COMESA Free Trade Agreement

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The Common Market for Eastern and Southern Africa (COMESA) was established in December 1994 as a replacement to the Preferential Trade Area (PTA) which had been in existence since 1981. COMESA (as defined by its Treaty) was established 'as an organisation of free independent sovereign states which have agreed to co-operate in developing their natural and human resources for the good of all their people'.

The organisation has a wide range of objectives which prioritises economic integration and the promotion of peace and security in the region. COMESA's current strategy can be summed up in the phrase 'economic prosperity through regional integration'. With its 21 member states, population of over 389 million and an annual import bill of around US$32 billion with an export bill of US$82 billion COMESA forms a major market place for both internal and external trading. Its area is impressive on the map of the African Continent covering a geographical area of 12 Million (sq km). Its achievements to date have been significant.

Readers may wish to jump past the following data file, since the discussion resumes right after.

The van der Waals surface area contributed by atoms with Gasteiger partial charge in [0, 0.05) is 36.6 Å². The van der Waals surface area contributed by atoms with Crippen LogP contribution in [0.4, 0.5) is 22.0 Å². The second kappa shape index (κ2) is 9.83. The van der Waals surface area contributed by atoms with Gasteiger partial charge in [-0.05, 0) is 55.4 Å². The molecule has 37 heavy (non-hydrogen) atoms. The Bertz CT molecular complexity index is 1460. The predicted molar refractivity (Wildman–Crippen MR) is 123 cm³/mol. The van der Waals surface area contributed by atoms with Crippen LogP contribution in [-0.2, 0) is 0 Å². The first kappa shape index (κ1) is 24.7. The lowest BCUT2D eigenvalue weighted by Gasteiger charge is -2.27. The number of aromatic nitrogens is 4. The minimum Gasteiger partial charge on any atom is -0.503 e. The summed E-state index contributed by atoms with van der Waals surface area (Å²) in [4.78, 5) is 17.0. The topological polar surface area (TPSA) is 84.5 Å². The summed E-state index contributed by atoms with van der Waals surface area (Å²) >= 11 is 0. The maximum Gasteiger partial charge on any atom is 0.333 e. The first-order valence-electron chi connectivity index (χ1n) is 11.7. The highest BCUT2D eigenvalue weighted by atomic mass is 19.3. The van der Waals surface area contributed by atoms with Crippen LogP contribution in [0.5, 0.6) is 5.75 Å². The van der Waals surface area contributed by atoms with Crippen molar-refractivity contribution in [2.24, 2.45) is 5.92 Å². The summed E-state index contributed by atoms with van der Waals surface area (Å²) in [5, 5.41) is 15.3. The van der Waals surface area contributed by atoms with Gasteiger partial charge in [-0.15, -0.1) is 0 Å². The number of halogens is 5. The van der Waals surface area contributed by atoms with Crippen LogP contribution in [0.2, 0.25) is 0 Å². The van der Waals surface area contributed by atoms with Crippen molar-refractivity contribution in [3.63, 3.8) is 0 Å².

Trade liberalisation, trade facilitation and market integration

The COMESA FTA was achieved on 31st October, 2000 when nine of the member States namely Djibouti, Kenya, Madagascar, Malawi, Mauritius, Sudan, Zambia and Zimbabwe eliminated their tariffs on COMESA originating products, in accordance with the tariff reduction schedule adopted in 1992. This followed a trade liberalisation programme that commenced in 1984 on reduction and eventual elimination of tariff and non-tariff barriers to intra- regional trade.